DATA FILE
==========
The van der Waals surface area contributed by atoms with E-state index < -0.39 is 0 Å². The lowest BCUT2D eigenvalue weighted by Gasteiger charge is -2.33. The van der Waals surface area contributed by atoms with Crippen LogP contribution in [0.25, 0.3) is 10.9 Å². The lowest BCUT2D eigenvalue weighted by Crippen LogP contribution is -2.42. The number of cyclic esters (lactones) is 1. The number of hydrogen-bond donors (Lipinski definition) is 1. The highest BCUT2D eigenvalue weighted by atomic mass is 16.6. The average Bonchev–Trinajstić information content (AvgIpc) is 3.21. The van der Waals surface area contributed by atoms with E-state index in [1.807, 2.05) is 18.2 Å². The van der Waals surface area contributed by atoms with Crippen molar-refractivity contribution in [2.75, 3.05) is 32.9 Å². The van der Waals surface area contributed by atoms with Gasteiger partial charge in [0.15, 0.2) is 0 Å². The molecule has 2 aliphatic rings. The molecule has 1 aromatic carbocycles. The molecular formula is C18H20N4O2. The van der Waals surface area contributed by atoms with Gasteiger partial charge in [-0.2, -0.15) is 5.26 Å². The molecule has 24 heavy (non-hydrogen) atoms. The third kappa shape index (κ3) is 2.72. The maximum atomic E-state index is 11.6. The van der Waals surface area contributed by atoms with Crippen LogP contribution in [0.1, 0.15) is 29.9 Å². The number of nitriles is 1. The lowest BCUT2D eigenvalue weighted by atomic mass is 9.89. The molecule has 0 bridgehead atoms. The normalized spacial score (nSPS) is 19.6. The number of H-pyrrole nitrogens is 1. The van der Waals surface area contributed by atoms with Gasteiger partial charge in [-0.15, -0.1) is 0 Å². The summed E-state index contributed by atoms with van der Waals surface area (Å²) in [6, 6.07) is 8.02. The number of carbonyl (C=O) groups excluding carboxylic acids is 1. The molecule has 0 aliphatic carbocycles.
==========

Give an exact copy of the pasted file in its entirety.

The van der Waals surface area contributed by atoms with E-state index < -0.39 is 0 Å². The lowest BCUT2D eigenvalue weighted by Gasteiger charge is -2.33. The van der Waals surface area contributed by atoms with Crippen LogP contribution in [0.25, 0.3) is 10.9 Å². The lowest BCUT2D eigenvalue weighted by Crippen LogP contribution is -2.42. The number of cyclic esters (lactones) is 1. The number of hydrogen-bond donors (Lipinski definition) is 1. The highest BCUT2D eigenvalue weighted by atomic mass is 16.6. The average Bonchev–Trinajstić information content (AvgIpc) is 3.21. The van der Waals surface area contributed by atoms with E-state index in [1.807, 2.05) is 18.2 Å². The van der Waals surface area contributed by atoms with Crippen molar-refractivity contribution in [2.75, 3.05) is 32.9 Å². The van der Waals surface area contributed by atoms with Gasteiger partial charge in [0.15, 0.2) is 0 Å². The molecule has 2 aliphatic rings. The molecule has 1 aromatic carbocycles. The molecular formula is C18H20N4O2. The van der Waals surface area contributed by atoms with Gasteiger partial charge in [-0.2, -0.15) is 5.26 Å². The molecule has 24 heavy (non-hydrogen) atoms. The third kappa shape index (κ3) is 2.72. The maximum atomic E-state index is 11.6. The van der Waals surface area contributed by atoms with Crippen LogP contribution in [0.1, 0.15) is 29.9 Å². The number of nitriles is 1. The lowest BCUT2D eigenvalue weighted by atomic mass is 9.89. The molecule has 0 bridgehead atoms. The normalized spacial score (nSPS) is 19.6. The number of H-pyrrole nitrogens is 1. The van der Waals surface area contributed by atoms with Gasteiger partial charge in [-0.15, -0.1) is 0 Å². The summed E-state index contributed by atoms with van der Waals surface area (Å²) in [6, 6.07) is 8.02. The number of carbonyl (C=O) groups excluding carboxylic acids is 1. The molecule has 0 aliphatic carbocycles.